In December 2016, on an early-season trip to Killington, our group planned to visit Okemo on the second day. Conditions in the region were typical for December—the snow was hard, crusty, and mostly manmade with a slick layer of ice hiding underneath. When I saw the next morning that Jay Peak had landed nearly two feet of surprise snowfall, I headed north in search of powder, with or without my friends.
I arrived to waist-deep powder runs on some of the steepest trails and glades in the northeast, making the day trip well worth the five hours of extra driving. That was my first day as a “powderhound,” obsessively checking the weather and allowing Mother Nature to steer my Subaru to the mountains I would visit.
Fast forward just over a year and we are in the midst of the best December that I have experienced since I started skiing five years ago. A string of winter storms had come through northern Vermont over the course of the week, dropping over three feet of snow on several of the resorts. My ski buddies and I made plans to head north to Burlington where we would take day trips to Jay Peak and Smuggler’s Notch. I arrived Friday night to light snow, and I could see on the radar that the “Jay Cloud” was in full effect.
In the morning, Kyle and I woke up and journeyed into the vast, remote forests of Vermont’s Northeast Kingdom. After an hour and twenty minutes of navigating windy, snow-covered roads through seemingly nowhere, we arrived at Jay Peak to steady snowfall. 3-4 inches of fresh, ethereally light snow had fallen overnight, and it seemed that much more was on the way. Even better, rumors of the tram opening were proven to be true, so Kyle and I booted up and boarded the mothership. I overheard a group of snowboarders discussing their first run of the day.
“How was it?” one of them asked the other, completely covered in snow. “Pretty deep?”
“Honestly, it might be too deep.”
This was going to be a great day.
Visibility was low but the trail count was high, so we headed for some favorite glades on the right side of the map. We were delighted to find that Jay left most of the trails ungroomed, so even the blue trails were covered in powdery bumps. When we entered the woods, there were barely any tracks, and the few that existed were being refilled with fresh snow. The coverage was still thin so we skied more cautiously than usual, but it felt great to make turns through fresh powder for the first time in over eight months.
Next was Stateside to hit the sustained steeps of Jet and U.N. and my favorite glade, Timbuktu, where the coverage was deep enough to achieve a nice, steady flow through the trees. We then ventured over to “the freezer” or the Green Mountain Flyer, to hit some of my favorite steeps.
The Bonaventure Quad wasn’t operating, so the trails on that section of the map required a small uphill traverse. The hike paid off with fewer skiers and more fresh snow. Kyle and I reaped the benefits with some pillowy soft, knee-deep laps on Can Am and River Quai. After one more ride on the tram to ski the ridiculously steep Green Beret, we headed to the bar for some Tram Ales and remarkably well-made poutine.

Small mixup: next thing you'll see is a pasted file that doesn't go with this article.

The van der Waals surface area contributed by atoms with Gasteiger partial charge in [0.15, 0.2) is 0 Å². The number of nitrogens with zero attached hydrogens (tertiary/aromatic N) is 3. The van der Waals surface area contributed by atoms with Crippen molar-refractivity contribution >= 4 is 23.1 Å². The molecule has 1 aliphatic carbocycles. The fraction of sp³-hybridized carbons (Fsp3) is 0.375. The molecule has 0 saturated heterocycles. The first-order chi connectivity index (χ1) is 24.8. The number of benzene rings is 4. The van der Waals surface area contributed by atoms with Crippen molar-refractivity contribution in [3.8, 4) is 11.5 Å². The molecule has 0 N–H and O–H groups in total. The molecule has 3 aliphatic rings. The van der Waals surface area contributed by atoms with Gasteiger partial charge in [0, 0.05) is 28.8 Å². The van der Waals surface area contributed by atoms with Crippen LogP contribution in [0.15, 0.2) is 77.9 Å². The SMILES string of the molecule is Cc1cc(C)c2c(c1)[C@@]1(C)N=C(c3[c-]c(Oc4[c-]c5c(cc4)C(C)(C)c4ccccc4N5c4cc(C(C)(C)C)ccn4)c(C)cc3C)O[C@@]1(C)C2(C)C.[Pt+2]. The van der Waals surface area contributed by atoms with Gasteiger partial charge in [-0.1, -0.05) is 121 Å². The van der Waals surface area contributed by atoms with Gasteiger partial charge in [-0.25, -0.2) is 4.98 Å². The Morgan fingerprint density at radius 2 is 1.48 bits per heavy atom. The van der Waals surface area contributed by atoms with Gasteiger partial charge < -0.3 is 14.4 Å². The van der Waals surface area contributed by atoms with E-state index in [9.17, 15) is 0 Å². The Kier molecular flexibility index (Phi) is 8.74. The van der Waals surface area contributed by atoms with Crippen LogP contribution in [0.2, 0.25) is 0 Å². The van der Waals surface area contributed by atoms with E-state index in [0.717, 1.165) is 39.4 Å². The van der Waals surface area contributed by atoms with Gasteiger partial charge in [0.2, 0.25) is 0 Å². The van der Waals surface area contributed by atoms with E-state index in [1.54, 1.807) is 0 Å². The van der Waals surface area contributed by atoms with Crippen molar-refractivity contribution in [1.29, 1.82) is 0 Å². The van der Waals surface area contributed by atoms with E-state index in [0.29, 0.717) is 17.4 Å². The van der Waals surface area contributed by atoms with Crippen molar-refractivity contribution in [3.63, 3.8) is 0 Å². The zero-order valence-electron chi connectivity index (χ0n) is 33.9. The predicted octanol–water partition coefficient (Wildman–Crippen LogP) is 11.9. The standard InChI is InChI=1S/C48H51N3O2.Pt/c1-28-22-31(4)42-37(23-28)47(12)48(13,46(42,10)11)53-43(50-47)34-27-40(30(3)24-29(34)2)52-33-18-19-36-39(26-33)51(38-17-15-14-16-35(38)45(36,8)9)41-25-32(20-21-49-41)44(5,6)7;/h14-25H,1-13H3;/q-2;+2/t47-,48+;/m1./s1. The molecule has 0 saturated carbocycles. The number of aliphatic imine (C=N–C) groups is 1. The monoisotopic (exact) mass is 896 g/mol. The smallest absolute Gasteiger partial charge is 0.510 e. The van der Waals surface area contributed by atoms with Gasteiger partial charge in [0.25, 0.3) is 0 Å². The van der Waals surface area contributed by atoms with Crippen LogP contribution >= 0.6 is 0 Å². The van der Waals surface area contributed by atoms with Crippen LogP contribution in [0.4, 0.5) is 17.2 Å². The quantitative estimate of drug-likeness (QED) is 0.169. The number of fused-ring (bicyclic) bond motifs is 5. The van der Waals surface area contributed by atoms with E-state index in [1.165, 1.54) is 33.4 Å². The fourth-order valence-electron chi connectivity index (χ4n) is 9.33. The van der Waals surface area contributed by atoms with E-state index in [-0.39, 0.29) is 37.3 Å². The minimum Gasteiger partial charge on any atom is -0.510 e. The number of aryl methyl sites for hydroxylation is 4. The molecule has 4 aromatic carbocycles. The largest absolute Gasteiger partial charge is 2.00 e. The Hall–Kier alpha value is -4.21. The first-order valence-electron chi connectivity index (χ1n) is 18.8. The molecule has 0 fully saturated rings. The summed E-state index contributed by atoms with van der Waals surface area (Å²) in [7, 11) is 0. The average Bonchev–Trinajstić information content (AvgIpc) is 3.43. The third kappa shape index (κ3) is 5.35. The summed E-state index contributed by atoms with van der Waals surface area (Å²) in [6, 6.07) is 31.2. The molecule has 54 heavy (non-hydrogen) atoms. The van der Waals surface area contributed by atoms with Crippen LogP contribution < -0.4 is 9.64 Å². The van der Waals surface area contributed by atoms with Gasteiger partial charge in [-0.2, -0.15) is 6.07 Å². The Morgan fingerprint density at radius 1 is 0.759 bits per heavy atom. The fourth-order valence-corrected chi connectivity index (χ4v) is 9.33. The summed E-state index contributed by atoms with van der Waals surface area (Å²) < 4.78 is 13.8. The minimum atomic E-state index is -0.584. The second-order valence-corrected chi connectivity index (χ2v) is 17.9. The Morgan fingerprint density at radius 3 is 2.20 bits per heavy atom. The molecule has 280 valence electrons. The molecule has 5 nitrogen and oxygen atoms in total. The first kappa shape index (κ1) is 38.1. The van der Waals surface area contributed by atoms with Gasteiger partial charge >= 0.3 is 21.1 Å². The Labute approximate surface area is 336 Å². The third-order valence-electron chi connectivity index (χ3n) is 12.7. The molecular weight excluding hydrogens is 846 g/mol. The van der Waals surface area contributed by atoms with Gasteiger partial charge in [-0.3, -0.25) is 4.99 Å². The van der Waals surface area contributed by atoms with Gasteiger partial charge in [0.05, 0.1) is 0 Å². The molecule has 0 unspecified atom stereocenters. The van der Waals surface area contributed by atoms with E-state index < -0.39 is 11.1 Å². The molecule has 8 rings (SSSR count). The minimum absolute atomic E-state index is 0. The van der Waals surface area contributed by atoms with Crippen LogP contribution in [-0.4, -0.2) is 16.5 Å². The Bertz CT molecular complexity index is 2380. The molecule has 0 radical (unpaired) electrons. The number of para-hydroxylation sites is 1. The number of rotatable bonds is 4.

After we were sufficiently refueled, we lapped The Tram and The Freezer for the rest of the afternoon, hitting more steeps and venturing into the Staircase Glades. The steep, tight chutes were extra difficult thanks to exposed rocks and stumps, and we did more “survival skiing” than I would have liked, but the prize at the bottom was worth the trouble: 1,000+ feet of wide-open, low-angle glades that were virtually untracked.
We finished the day with some hot apple cider and headed to Stowe to meet up with friends at the Von Trapp Brewery for dinner.
The next day we woke to frigid temperatures, but the sun was out and we were excited for a bluebird day at Smuggler’s Notch. Kyle and I connected with our friend Brendan and headed over to Smuggs, where we started our day on the Madonna 1 lift, which had just opened for the season on Saturday.
Ski patrol was out dropping ropes, and we headed to the freshly opened Robin’s Run, Doc Dempsey’s and FIS. With knee to waist-deep powder coating all of the new terrain, I took advantage of the conditions to practice some consequence-free cliff drops. The skiing was fantastic, but the views were even better. This was my second time at Smuggs and my first time on a clear day, and I was blown away by the beauty of Mount Mansfield and the surrounding range of craggy, snow-covered peaks.
We took a break in the Black Bear Tavern to drink a few beers, and I enjoyed a delicious grilled cheese sandwich with a pleasingly smoky and spicy chipotle tomato soup. Afterwards, we met up with other friends, Will and Jenny, and lapped Sterling for the rest of the day. Jenny, a ski instructor at Smuggs, took us on a tour through her favorite glades and trails.
Like Jay the day before, the coverage was thin, but the fresh snow and steep, technical lines were well worth the base damage. We finished the day with burgers and beer at Brewster’s, a cozy local tavern/dive bar just a few miles down the road that is a popular haunt for Smuggs staff and regulars alike.
The ski areas of the Northern VT are, inarguably, quite far from New York, but every time I visit the region I am reminded that the drive is well worth the reward. The ski areas get western snow amounts and the idyllic Vermont towns have the appearance of snow globes that have come to life. I look forward to coming back later this season for another dose of winter wonderland.